President Donald Trump delayed the March 1 increase in tariffs on Chinese imports citing “substantial progress” in negotiations between U.S. and Chinese trade representatives.
But as the public awaits resolutions to the reciprocal tariff initiatives established as a result of this ongoing trade conflict, one thing has become clear from recent economic data. Namely, the escalating trade war between the two countries is damaging both economies directly, by reducing demand for each other’s exports, and indirectly, by increasing costs of domestic production as global supply chains are disrupted. Additional trade actions by either or both countries could well precipitate a global recession given the importance of U.S. and Chinese economic growth to the health of other economies.
A long-run settlement of the U.S.-China trade dispute is therefore critically important to both countries, as well as to the global economy. However, the long list of U.S. grievances about China’s economic structure and practices, as well as China’s reported reluctance to address non-tariff-related issues in specific terms, obscures a clear basis for any agreement. Against this background, the acceptance of some broad principles by both parties seems necessary if a successful and sustainable trade agreement is to be concluded.
One such broad principle is national treatment. This is already enshrined in the World Trade Organization to which both China and the United States belong. Nevertheless, a U.S.-China trade agreement needs to re-emphasize national treatment as the fundamental basis for bilateral trade and investment relations.
Specifically, U.S. firms doing business in China should face the same set of rules and regulations that domestic firms face. Chinese firms doing business in the United States would enjoy the same protection.
Strengthening this principle through an explicit agreement that covers federal and sub-federal governments would address a major U.S. concern about requirements for U.S. businesses in China to take in Chinese companies as partners and share proprietary technology with those partners. As long as no such requirements were imposed by Chinese governments on Chinese companies doing business domestically, they could not be imposed on U.S. companies doing business in China.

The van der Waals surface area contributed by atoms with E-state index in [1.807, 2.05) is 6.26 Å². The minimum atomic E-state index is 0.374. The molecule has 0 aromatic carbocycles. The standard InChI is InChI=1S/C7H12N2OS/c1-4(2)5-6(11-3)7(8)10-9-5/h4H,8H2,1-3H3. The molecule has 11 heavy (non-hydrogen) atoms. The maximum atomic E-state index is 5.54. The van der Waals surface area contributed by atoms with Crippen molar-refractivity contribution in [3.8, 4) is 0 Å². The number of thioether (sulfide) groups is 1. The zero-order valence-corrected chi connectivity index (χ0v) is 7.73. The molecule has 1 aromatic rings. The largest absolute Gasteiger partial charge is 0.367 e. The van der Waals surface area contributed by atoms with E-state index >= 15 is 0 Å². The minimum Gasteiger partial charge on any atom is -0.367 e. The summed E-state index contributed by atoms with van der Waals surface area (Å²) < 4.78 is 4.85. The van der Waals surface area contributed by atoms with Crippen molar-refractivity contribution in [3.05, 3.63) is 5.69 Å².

The sticking point in requiring national treatment is national security. For example, recent U.S. government actions against Chinese telecommunications giant Huawei, including blocking sales of Huawei’s equipment in the United States and prohibiting Huawei from exporting technology from its U.S. subsidiary back to China, are inconsistent with national treatment and have antagonized the Chinese government. Unless there is some codification and limitation of the use of a national security justification for discriminatory treatment of foreign-owned companies, the trade conflict between the United States and China is likely to continue.
The difficulty in applying bright-line conditions for allowing national security-related discrimination against foreign-owned companies has broadly plagued international trade and investment relations, with the U.S. imposition of tariffs on imports of steel and aluminum on national security grounds being a prominent recent example. Again, the application of a broad principle might help address this problematic issue.
For example, the United States and China might agree to adopt explicit national treatment exceptions, whereby each country could nominate specific industrial product categories, such as telecommunications equipment, as national security exceptions to the principle of national treatment. If either country wanted to add new product categories as exceptions, the other country would be entitled to add new exceptions.
The United States has been especially vocal about governments in China providing financial subsidies to Chinese companies to promote innovation capabilities, particularly in new areas of technology such as artificial intelligence. The WTO prohibition against export subsidies is unlikely to be a sufficient basis for addressing U.S. concerns, especially given the Trump administration’s skepticism about the WTO’s process for adjudicating trade disputes.
A stronger broad principle might be the following: If China’s government provides subsidies to Chinese companies to promote innovation, those same subsidies must be provided to U.S. companies doing business in China. The same constraint would apply to U.S. government subsidies to U.S. companies.
Successfully addressing non-tariff-related trade irritants is obviously extremely difficult and requires creative compromises on both sides. In this context, a U.S. focus on balancing bilateral trade with China is a needless distraction to addressing the much more difficult and economically meaningful issues facing trade negotiators.
Using broad principles to govern international commerce requires trust between trade and investment partners. Unfortunately, trust is in short supply in the Chinese-U.S. relationship. Eliminating arbitrary deadlines for meeting the other side’s objectives and foregoing threats of tit-for-tat retaliation might help cultivate an environment in which mutual trust can start to take root.
Steven Globerman is a senior fellow at the Fraser Institute.
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